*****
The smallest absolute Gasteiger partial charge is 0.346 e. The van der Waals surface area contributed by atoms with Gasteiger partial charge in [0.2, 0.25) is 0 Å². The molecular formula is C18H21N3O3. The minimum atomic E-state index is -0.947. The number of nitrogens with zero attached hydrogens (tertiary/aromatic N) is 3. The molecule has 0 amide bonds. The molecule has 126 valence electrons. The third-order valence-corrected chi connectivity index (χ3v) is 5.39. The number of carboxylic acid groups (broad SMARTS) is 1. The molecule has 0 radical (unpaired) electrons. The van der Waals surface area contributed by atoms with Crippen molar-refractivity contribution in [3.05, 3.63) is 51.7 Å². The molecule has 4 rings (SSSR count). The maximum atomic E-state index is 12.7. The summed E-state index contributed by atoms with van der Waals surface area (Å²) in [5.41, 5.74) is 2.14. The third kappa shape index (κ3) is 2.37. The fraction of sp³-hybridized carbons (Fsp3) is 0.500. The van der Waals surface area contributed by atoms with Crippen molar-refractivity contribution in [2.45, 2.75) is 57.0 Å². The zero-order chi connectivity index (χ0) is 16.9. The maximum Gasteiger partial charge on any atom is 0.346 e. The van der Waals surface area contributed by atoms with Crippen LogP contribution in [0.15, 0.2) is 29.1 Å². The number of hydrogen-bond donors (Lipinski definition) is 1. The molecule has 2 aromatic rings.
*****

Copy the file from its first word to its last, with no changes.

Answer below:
The smallest absolute Gasteiger partial charge is 0.346 e. The van der Waals surface area contributed by atoms with Gasteiger partial charge in [0.2, 0.25) is 0 Å². The molecular formula is C18H21N3O3. The minimum atomic E-state index is -0.947. The number of nitrogens with zero attached hydrogens (tertiary/aromatic N) is 3. The molecule has 0 amide bonds. The molecule has 126 valence electrons. The third-order valence-corrected chi connectivity index (χ3v) is 5.39. The number of carboxylic acid groups (broad SMARTS) is 1. The molecule has 0 radical (unpaired) electrons. The van der Waals surface area contributed by atoms with Crippen molar-refractivity contribution in [3.05, 3.63) is 51.7 Å². The molecule has 4 rings (SSSR count). The maximum atomic E-state index is 12.7. The summed E-state index contributed by atoms with van der Waals surface area (Å²) in [5.41, 5.74) is 2.14. The third kappa shape index (κ3) is 2.37. The fraction of sp³-hybridized carbons (Fsp3) is 0.500. The van der Waals surface area contributed by atoms with Crippen molar-refractivity contribution in [2.45, 2.75) is 57.0 Å². The zero-order chi connectivity index (χ0) is 16.9. The maximum Gasteiger partial charge on any atom is 0.346 e. The van der Waals surface area contributed by atoms with Crippen LogP contribution in [0.15, 0.2) is 29.1 Å². The number of hydrogen-bond donors (Lipinski definition) is 1. The molecule has 2 aromatic rings.